Instagram, like the most common social networks, allows its users to get in touch and interact with each other through likes and comments to the pictures posted by the community.
Thanks to the recently-implemented features of the app, selling art on Instagram is today possible, generating an internal market and making Instagram an all-round e-commerce platform.
Art at the time of the social
A considerable number of artists, who post on Instagram the pictures of their own artworks, have begun to maintain buying-selling relations with their followers, creating a real art market, which actually works like an art gallery.
This is the case of artists like Julia Powell and Dan Lam – whose profiles have respectively 75.700 and 199.000 followers – who made of selling art on Instagram their job.
Julia Powell dedicates to the social network about 15 minutes per day, publishing from one to three posts in which she shows her paintings to the community. The artist manages 90% of the requests to purchase her paintings through the app’s Direct Messages, whereas the remaining requests come from the three other galleries to which the artist weekly sells some of her paintings.
Instagram at the service of the artistic taste
This new trading method does not need the intermediation of art galleries, which, exposing the artists’ works in the traditional art world, usually earn about 50% of the total cost of the artwork. The sale of art on Instagram removes this step or translates it into the online purchase of the artwork by galleries and collectors, like Anita Zabludowicz, a famous instagrammer who claimed that she bought some artworks of her collection after having seen them on the social network.
Thanks to this new type of art market, the aficionados can acquire all types of artworks, starting with Ashley Longshore’s paintings, typically pop art, to end up with Dan Lam’s deeply contemporary and creative sculptures.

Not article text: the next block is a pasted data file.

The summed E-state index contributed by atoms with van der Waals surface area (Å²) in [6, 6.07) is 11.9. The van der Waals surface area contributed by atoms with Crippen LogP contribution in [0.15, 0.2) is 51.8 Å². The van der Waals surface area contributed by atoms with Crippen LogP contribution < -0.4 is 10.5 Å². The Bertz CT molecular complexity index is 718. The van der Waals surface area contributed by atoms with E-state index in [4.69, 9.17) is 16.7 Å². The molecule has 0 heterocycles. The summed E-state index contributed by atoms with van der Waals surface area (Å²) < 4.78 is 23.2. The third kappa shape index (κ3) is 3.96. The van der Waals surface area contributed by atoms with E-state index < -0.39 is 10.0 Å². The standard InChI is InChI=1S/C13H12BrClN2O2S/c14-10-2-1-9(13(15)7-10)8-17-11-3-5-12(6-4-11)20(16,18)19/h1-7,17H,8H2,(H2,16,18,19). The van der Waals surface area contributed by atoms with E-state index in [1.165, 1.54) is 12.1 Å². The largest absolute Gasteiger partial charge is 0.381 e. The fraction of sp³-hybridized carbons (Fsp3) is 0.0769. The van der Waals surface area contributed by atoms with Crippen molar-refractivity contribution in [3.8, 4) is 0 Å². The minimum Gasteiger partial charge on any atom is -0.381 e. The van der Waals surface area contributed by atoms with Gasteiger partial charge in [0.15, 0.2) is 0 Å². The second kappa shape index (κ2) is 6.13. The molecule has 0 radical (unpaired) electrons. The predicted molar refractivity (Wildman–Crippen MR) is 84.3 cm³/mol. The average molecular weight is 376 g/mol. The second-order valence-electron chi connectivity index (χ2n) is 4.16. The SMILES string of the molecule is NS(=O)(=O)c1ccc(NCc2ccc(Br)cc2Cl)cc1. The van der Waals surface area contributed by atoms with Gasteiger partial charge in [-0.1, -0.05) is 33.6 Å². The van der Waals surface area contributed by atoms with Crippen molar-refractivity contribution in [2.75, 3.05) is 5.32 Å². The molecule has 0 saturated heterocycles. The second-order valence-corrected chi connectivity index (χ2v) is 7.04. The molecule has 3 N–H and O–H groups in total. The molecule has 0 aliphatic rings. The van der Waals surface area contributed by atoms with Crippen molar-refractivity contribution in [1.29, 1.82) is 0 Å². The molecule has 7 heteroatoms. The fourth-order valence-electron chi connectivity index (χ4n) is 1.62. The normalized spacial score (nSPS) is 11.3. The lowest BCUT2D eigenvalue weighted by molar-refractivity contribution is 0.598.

Beyoncé and Miley Cyrus: pioneers of the Instagram art trade
The sale of art on Instagram is made widely easier by celebrities, who make no secret of their interest on their favorite artworks. The artist Ashley Longshore’s artworks, for example, have spread also thanks to the collaboration with the actress Blake Lively for the creation of a naturalistic pillow collection, decorated with butterflies and flowers. The modernist and creative nature of Dan Lam’s artworks impressed the singer Miley Cyrus, who, after seeing the artist’s works on her Instagram account, commissioned her the creation of sculpture for her own private collection.
One of the most famous couples in the world, Beyoncé and Jay-Z, also contributes to the diffusion of this new type of online art market, posting on their Instagram account the artworks they intend to buy.
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Are social networks the art galleries of the future?
There is no doubt that Instagram facilitated the circulation of artworks belonging to independent artists who want to transmit their artistic vision and to share it directly with the art aficionados from all over the world. However, the sale of art on Instagram also implies the development of managerial abilities, without which it would be hard to get noticed in the artistic world on the web. By now, it would be questionable whether this new way to produce art can impose, by replacing the traditional one, creating new figures of artists-entrepreneurs, who, through the selling of their artworks, maintain relations with other art aficionados, without the galleries’ filters and barriers.
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But will a social network in which artworks are shrinked to a few inches be able to take the place of the centenary art market, or will the hardcore art aficionados be faithful to tradition? We will see.